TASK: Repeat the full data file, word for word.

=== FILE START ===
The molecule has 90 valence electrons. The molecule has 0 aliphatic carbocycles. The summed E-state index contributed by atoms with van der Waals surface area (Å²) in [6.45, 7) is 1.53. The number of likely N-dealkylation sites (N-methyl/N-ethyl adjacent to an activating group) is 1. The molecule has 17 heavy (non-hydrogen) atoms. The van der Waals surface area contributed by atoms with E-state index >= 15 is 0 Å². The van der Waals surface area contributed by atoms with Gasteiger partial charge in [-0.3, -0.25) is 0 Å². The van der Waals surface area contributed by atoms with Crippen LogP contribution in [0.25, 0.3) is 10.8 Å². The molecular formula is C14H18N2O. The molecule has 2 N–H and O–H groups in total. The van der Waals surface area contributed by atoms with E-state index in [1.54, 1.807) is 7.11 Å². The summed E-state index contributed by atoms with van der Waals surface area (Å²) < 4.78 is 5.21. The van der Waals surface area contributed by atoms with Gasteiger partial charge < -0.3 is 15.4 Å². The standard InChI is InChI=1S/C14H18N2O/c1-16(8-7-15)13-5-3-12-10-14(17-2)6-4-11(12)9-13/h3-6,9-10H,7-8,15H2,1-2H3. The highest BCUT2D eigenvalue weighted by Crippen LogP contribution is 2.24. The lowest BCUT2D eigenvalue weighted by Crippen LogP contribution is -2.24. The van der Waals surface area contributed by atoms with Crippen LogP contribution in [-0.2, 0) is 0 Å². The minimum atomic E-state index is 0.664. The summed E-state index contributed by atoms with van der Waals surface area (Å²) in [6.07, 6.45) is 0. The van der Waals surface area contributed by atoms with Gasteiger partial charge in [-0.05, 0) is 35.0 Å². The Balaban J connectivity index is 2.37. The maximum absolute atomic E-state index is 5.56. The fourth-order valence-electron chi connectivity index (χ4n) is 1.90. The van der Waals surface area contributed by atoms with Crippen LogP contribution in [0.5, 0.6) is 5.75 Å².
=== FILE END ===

The molecule has 90 valence electrons. The molecule has 0 aliphatic carbocycles. The summed E-state index contributed by atoms with van der Waals surface area (Å²) in [6.45, 7) is 1.53. The number of likely N-dealkylation sites (N-methyl/N-ethyl adjacent to an activating group) is 1. The molecule has 17 heavy (non-hydrogen) atoms. The van der Waals surface area contributed by atoms with E-state index >= 15 is 0 Å². The van der Waals surface area contributed by atoms with Gasteiger partial charge in [-0.3, -0.25) is 0 Å². The van der Waals surface area contributed by atoms with Crippen LogP contribution in [0.25, 0.3) is 10.8 Å². The molecular formula is C14H18N2O. The molecule has 2 N–H and O–H groups in total. The van der Waals surface area contributed by atoms with E-state index in [1.54, 1.807) is 7.11 Å². The summed E-state index contributed by atoms with van der Waals surface area (Å²) < 4.78 is 5.21. The van der Waals surface area contributed by atoms with Gasteiger partial charge < -0.3 is 15.4 Å². The standard InChI is InChI=1S/C14H18N2O/c1-16(8-7-15)13-5-3-12-10-14(17-2)6-4-11(12)9-13/h3-6,9-10H,7-8,15H2,1-2H3. The highest BCUT2D eigenvalue weighted by Crippen LogP contribution is 2.24. The lowest BCUT2D eigenvalue weighted by Crippen LogP contribution is -2.24. The van der Waals surface area contributed by atoms with Crippen LogP contribution in [-0.2, 0) is 0 Å². The minimum atomic E-state index is 0.664. The summed E-state index contributed by atoms with van der Waals surface area (Å²) in [6.07, 6.45) is 0. The van der Waals surface area contributed by atoms with Gasteiger partial charge in [-0.05, 0) is 35.0 Å². The Balaban J connectivity index is 2.37. The maximum absolute atomic E-state index is 5.56. The fourth-order valence-electron chi connectivity index (χ4n) is 1.90. The van der Waals surface area contributed by atoms with Crippen LogP contribution in [0.5, 0.6) is 5.75 Å².